Entrepreneurs need access to the knowledge, approaches, methods, and tools they require to globalize their startups early and rapidly.
For the purpose of this series, globalization refers to the process by which a company meets the needs of a global market, one which integrates many formerly domestic markets including the company’s home market. A global market is the result of nation-states breaking down barriers to international trade, shifts to market economies, mobility of talent and capital, and advances in transportation, information, and communications technology.
The objective of this series (this being part one of two) is to throw the spotlight on the need to develop prescriptive rules and practitioner-oriented models that can help a technology startup operate globally upon or shortly after inception.
Technology startups that globalize early and rapidly will win over those that do not. The earlier a startup globalizes, the stronger will be its capability for exploiting growth-seeking opportunities worldwide. Early globalization increases a company’s adaptability to uncertain environments and its willingness to change.
Managers globalize a technology startup early and rapidly to:
- Increase the value of the startup
- Reduce revenue source risks
- Increase the size of the startup’s addressable market
How can a management team fill the gap between their technology startup’s need to successfully operate in a globally integrated market and their startup’s lack of resources and skills?
This series extracts lessons learned from reading the literature and examining 21 companies that globalized early and rapidly. These lessons were first published in the October issue of the TIM Review, a journal that provides free and unlimited online access to high-quality articles about technology and global entrepreneurship.
These lessons were organized into two categories:
- Lessons from reviewing the literature
- Lessons from examining information on startups that globalized early and rapidly
Lessons from reviewing the literature
The lessons learned from examining the literature can be applied to the globalization of technology startups from inception. These lessons can be organized in terms of what managers need to do to globalize a technology startup early and rapidly, as follows.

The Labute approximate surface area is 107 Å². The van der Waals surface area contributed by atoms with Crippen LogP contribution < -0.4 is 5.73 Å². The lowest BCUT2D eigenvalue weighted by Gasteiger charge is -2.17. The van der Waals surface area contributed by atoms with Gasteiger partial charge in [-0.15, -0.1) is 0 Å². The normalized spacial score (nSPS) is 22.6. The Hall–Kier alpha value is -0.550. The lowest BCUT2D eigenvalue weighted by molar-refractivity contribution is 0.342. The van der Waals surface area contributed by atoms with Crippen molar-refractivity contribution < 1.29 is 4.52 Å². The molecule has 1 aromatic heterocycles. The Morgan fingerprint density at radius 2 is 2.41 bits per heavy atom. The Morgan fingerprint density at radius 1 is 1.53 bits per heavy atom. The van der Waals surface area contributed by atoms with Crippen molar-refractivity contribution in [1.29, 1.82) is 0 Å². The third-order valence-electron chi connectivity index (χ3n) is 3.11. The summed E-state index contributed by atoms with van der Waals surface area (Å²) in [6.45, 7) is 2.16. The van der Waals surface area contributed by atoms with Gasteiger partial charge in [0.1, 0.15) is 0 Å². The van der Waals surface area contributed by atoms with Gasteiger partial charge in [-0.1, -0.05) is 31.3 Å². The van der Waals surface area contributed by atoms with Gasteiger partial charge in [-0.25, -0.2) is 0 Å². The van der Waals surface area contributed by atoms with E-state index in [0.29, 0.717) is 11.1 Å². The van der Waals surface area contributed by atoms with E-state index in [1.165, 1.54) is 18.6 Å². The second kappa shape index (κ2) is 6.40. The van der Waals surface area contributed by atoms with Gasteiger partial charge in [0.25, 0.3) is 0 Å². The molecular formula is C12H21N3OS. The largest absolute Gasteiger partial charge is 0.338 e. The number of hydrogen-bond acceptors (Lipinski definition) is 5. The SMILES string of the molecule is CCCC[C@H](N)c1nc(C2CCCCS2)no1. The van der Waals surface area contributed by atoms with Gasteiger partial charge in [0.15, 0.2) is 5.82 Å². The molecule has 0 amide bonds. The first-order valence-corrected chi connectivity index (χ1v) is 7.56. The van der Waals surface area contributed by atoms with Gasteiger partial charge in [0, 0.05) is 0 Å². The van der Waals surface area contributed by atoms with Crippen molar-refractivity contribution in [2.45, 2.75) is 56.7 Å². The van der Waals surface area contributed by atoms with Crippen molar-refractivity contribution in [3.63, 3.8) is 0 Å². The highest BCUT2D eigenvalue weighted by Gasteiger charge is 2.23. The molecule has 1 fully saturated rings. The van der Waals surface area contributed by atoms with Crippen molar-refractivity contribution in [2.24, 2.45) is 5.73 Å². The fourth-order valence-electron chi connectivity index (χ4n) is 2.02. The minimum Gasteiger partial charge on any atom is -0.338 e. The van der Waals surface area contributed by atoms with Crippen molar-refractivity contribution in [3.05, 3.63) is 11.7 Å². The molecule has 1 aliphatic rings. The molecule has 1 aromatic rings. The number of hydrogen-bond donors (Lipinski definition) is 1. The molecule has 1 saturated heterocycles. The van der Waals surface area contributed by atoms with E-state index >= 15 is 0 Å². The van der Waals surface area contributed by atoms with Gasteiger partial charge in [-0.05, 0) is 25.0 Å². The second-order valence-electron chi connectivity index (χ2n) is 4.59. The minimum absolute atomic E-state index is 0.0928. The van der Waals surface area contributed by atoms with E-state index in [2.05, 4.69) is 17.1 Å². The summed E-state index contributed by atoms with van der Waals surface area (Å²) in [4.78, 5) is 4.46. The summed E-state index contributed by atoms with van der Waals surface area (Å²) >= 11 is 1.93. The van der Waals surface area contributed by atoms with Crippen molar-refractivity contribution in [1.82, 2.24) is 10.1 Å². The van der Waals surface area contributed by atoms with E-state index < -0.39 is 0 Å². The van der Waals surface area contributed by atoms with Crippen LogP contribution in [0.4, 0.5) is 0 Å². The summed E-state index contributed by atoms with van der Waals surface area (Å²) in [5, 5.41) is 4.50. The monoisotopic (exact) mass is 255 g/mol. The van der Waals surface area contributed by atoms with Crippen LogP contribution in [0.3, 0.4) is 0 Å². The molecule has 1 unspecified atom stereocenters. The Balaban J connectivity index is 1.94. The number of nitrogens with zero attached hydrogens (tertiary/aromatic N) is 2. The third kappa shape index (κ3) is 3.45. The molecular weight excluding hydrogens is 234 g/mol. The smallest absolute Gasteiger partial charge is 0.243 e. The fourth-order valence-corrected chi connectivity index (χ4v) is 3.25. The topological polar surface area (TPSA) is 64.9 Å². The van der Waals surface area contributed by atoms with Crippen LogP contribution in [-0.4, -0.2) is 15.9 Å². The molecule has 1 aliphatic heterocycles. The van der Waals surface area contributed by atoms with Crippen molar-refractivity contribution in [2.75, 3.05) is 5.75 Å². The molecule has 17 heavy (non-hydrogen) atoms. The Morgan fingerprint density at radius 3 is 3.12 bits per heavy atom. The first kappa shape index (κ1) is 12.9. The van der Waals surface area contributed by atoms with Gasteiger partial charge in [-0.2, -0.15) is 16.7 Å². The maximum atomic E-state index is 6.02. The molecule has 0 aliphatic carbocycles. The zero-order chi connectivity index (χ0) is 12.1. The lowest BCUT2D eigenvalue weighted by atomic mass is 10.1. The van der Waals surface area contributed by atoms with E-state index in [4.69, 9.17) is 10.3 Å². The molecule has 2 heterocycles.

Acquire and deploy knowledge quickly
To globalize early and rapidly, a technology startup requires knowledge about:
- A problem and its solution that are important to a large and growing number of foreign and domestic organizations
- A global market
- How to globalize
We reason that, to acquire and deploy this knowledge quickly, managers of a startup need to:
- Embed the startup in the systems that create the knowledge that is critical to its success
- Engage in the exchange of knowledge, information, and other resources with international contacts
- Adjust to changes in knowledge required in terms of knowledge classification, function, network composition, and interaction patterns
Secure commitments to act jointly and quickly
There are five ways to secure stakeholders’ commitments to act jointly and quickly.
- The managers of the startup need to interact with customers and partners in lead positions in the global market who have technology knowledge that overlaps with the startup’s technology knowledge
- The startup needs to search out and mobilize individuals and organizations with specialized knowledge that are scattered around the world
- Managers need to develop a vision for the commercialization of knowledge-intensive, novel, and differentiable products
- The startup needs to quickly deliver value to potential customers and partners
- The startup needs to target large customers and partners with global reach whose requirements can be satisfied quickly and expose the startup to low risk of channel conflicts
Use web processes to create value to customers, partners and stakeholders
The use of web processes to create value is a necessary condition for globalization. The Internet provides collaboration tools, payment mechanisms, a foundation for building and delivering products, and many other value-creating processes.
Build relational capital
The literature suggests that the relationships humans have are a more important capital to the startup than the humans themselves. Strong relational capital increases collaboration with others. To build relational capital, the literature suggests that the startup’s management team should proactively leverage new and existing networks to locate and interact with potential customers, partners, and suppliers.
The literature suggests that the startup should increase legitimacy by:
- Establishing presence in key markets
- Gaining high-profile endorsements from established companies
- Leveraging mentors and advisors to build an ecosystem around the startup
- Participating in high-profile activities related to direct foreign investment
Strengthen global capability
To strengthen capability to service customers and partners regardless of where they are located, the literature suggests that managers need to:
- Link the internal strengths of the startup directly with the definition and exploitation of global opportunities
- Increase their global competences, vision, risk taking, cross-border networks, and awareness of foreign growth opportunities
- Leverage, shape, and create ownership, location, and internalization advantages
- Shed domestic rigidities for the purpose of exploiting new global opportunities
In my next post, I will share lessons from examining information on startups that globalize early and rapidly.